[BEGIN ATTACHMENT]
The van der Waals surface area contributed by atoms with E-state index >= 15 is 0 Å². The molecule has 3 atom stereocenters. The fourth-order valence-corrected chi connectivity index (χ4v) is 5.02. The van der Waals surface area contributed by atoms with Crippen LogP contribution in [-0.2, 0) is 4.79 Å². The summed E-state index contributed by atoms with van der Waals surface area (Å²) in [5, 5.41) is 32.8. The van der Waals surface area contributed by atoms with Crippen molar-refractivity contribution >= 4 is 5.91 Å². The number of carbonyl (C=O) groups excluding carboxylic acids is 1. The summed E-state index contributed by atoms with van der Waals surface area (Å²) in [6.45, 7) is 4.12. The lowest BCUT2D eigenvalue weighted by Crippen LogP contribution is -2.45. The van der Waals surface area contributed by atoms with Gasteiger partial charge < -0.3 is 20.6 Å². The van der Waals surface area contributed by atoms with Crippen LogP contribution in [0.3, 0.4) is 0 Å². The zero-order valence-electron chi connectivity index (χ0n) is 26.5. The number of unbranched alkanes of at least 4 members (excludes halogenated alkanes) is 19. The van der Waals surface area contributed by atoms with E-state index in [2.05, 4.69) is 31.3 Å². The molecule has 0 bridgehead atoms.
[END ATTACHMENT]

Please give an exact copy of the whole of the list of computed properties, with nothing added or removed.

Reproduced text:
The van der Waals surface area contributed by atoms with E-state index >= 15 is 0 Å². The molecule has 3 atom stereocenters. The fourth-order valence-corrected chi connectivity index (χ4v) is 5.02. The van der Waals surface area contributed by atoms with Crippen LogP contribution in [-0.2, 0) is 4.79 Å². The summed E-state index contributed by atoms with van der Waals surface area (Å²) in [5, 5.41) is 32.8. The van der Waals surface area contributed by atoms with Crippen molar-refractivity contribution >= 4 is 5.91 Å². The number of carbonyl (C=O) groups excluding carboxylic acids is 1. The summed E-state index contributed by atoms with van der Waals surface area (Å²) in [6.45, 7) is 4.12. The lowest BCUT2D eigenvalue weighted by Crippen LogP contribution is -2.45. The van der Waals surface area contributed by atoms with Gasteiger partial charge < -0.3 is 20.6 Å². The van der Waals surface area contributed by atoms with Crippen LogP contribution in [0.3, 0.4) is 0 Å². The zero-order valence-electron chi connectivity index (χ0n) is 26.5. The number of unbranched alkanes of at least 4 members (excludes halogenated alkanes) is 19. The van der Waals surface area contributed by atoms with E-state index in [2.05, 4.69) is 31.3 Å². The molecule has 0 bridgehead atoms.